If Black children and their families in Pinellas County seem to be healthier and happier these days, you might want to thank Kimberly Brown-Williams. As the program manager for Healthy Start at Johns Hopkins All Children’s Hospital in St. Petersburg, Florida, she is making a significant impact on many lives in the community.
The Federal Healthy Start Grant, managed by the hospital, helps reduce maternal and infant mortality, specifically among African-American women in south St. Petersburg and areas in Clearwater.
In her role with Healthy Start, she works with traditional and non-traditional stakeholders to raise awareness and provide community education about maternal and child health issues. In addition, she is responsible for managing the program budget and making sure the grant guidelines are followed. Annually, the grant serves 300 pregnant women, 300 infants and women in the pre- and interconceptional phase and 100 fathers. The program follows women through pregnancy and babies until 18 months of age.
One of the reasons Brown-Williams is good at her job is that she has a passion for the work and her community, which is evident by her 22 years of service. As a St. Petersburg native, she is familiar with the ins and outs of the community she serves. She knows where this high-risk population lives and how to help them find programs and services available to assist them. She is often referred to as the “go-to” person for health and social service resources in the Black community.
“I serve on several boards representing both Healthy Start and Johns Hopkins All Children’s Hospital,” Brown-Williams says. “This affords me opportunity to gain knowledge and establish connections in health and human services. In many cases, we are providing services to the entire family. So, I can often refer other children and family members to services they might need through the hospital, Healthy Start, as well as throughout the community.”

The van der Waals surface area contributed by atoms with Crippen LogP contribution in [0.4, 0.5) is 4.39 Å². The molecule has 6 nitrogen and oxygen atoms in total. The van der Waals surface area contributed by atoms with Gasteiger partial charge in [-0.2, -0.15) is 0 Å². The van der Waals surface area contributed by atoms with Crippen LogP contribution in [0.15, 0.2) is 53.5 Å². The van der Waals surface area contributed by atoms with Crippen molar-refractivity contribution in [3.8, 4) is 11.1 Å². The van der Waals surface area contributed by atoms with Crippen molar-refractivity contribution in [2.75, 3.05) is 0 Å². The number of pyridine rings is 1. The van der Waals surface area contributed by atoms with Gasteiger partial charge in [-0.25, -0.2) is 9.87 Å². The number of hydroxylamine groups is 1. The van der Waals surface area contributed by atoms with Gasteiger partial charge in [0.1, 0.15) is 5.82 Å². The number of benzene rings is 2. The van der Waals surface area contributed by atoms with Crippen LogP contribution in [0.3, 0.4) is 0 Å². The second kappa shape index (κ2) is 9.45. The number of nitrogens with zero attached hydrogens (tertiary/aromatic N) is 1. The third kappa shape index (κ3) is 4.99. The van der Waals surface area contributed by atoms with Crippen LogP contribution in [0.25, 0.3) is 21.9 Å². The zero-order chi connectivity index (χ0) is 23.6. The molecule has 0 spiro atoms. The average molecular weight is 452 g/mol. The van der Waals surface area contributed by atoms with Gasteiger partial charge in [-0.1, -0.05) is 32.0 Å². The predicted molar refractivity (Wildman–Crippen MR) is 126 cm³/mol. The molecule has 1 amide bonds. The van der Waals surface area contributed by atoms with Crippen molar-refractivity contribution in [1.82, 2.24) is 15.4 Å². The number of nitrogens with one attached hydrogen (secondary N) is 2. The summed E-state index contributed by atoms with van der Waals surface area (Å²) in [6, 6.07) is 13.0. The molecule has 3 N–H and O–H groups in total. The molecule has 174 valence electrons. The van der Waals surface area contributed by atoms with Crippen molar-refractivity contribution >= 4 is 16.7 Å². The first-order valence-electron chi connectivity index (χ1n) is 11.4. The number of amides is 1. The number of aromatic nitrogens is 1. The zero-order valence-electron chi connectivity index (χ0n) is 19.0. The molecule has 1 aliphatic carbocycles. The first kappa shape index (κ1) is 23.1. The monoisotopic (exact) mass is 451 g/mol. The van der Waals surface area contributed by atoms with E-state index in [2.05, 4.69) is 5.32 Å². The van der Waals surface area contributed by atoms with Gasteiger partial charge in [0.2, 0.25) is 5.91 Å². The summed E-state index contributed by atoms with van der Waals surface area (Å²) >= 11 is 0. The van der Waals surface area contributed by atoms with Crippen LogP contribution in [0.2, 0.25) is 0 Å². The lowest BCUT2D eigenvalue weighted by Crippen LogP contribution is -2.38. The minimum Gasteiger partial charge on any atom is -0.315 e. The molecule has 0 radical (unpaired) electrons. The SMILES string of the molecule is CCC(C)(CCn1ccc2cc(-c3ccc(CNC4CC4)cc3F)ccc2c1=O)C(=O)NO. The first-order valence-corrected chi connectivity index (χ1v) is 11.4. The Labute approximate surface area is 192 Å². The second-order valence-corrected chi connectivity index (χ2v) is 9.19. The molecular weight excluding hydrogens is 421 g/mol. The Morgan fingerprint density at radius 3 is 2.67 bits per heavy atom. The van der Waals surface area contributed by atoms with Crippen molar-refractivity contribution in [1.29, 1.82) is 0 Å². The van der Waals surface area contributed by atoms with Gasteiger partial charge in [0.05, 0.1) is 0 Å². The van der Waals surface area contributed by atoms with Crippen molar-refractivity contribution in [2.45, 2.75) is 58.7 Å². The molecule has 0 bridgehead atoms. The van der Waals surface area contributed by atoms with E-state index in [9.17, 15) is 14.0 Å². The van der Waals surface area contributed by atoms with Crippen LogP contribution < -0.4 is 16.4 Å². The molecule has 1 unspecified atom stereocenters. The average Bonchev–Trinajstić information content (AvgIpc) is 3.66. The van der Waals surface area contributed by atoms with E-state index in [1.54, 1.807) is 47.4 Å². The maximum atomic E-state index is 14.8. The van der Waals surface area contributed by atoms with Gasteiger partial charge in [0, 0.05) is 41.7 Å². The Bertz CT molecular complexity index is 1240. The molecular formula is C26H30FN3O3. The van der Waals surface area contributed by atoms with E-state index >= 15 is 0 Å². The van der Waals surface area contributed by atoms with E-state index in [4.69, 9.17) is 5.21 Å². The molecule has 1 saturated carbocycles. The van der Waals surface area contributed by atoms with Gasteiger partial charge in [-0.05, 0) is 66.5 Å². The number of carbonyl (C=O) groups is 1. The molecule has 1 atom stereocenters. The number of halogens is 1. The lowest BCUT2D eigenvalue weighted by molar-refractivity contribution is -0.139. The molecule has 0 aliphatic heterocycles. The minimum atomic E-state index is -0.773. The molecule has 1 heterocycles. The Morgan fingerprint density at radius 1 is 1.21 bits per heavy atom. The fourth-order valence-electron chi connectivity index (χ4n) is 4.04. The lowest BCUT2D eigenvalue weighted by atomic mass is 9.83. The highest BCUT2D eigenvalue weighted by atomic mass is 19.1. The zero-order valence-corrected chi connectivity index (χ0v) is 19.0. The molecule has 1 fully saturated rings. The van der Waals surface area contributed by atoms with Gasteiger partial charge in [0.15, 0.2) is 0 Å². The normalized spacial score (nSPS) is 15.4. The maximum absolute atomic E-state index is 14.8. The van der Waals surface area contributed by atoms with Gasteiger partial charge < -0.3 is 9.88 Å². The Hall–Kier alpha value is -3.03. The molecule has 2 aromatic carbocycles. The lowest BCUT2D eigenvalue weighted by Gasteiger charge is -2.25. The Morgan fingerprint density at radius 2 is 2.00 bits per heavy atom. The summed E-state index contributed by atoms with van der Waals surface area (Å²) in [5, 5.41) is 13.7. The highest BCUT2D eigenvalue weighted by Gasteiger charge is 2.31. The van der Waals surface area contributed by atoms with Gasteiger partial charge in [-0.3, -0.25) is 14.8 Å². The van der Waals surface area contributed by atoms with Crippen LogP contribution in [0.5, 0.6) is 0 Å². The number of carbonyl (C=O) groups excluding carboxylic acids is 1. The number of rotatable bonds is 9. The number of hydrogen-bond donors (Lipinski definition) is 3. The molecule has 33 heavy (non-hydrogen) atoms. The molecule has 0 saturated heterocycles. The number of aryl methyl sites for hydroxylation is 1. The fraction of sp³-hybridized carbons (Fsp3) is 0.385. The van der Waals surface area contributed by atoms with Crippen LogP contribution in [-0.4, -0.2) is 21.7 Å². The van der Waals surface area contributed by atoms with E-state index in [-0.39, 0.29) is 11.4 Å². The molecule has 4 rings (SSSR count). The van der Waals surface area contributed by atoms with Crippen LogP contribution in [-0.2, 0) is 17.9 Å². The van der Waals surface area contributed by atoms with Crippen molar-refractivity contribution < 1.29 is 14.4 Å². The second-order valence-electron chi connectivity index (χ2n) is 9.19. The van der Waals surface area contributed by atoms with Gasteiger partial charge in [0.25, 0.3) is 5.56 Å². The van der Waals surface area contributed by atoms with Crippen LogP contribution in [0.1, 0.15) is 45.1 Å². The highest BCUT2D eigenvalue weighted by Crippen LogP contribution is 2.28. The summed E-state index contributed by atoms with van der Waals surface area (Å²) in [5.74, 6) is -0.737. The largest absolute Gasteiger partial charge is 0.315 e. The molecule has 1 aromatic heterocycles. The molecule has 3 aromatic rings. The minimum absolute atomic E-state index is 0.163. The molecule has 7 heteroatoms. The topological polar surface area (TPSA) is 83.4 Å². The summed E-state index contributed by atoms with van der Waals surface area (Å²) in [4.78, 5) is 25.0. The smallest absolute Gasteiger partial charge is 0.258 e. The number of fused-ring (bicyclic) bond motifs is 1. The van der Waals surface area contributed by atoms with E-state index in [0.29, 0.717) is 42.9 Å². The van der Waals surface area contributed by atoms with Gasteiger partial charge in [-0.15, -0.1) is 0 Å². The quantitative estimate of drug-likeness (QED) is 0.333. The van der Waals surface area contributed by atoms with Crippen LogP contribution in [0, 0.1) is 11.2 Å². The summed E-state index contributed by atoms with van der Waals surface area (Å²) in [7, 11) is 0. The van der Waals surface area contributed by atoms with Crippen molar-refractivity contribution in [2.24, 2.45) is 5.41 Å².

What’s your favorite part of your job?
Celebrating successful deliveries and first birthdays! I really like collaborating with other community partners to coordinate services, and facilitate local action toward addressing political and social determinants of health related to poor birth outcomes. I’m very community oriented and driven.
This year's theme for Black History Month is, “Black Resistance.” What does that mean to you?
First, I would rename it Black Resiliency. Sometimes resistance can be viewed as negative; however, resiliency provides an opportunity to rise above your circumstances, whatever they may be. Within the Healthy Start program, we provide the platform of engagement on an individual and community level for the improvement of all wellbeing.
What Black American do you most admire or want people to learn more about?
While it is important to learn about nationally known people, it is equally important to learn more about people who have grown up and lived in your community. There is a wealth of knowledge and history in our backyards. Several that come to mind include: Leon Jackson, one of the “Courageous 12” Black police officers that successfully helped integrated the St. Petersburg Police Department in 1965 or Mary Murph, founder of Sickle Cell Disease Association of Pinellas County who has been leading the charge for over 40 years to be an advocate and educate the community about this disease.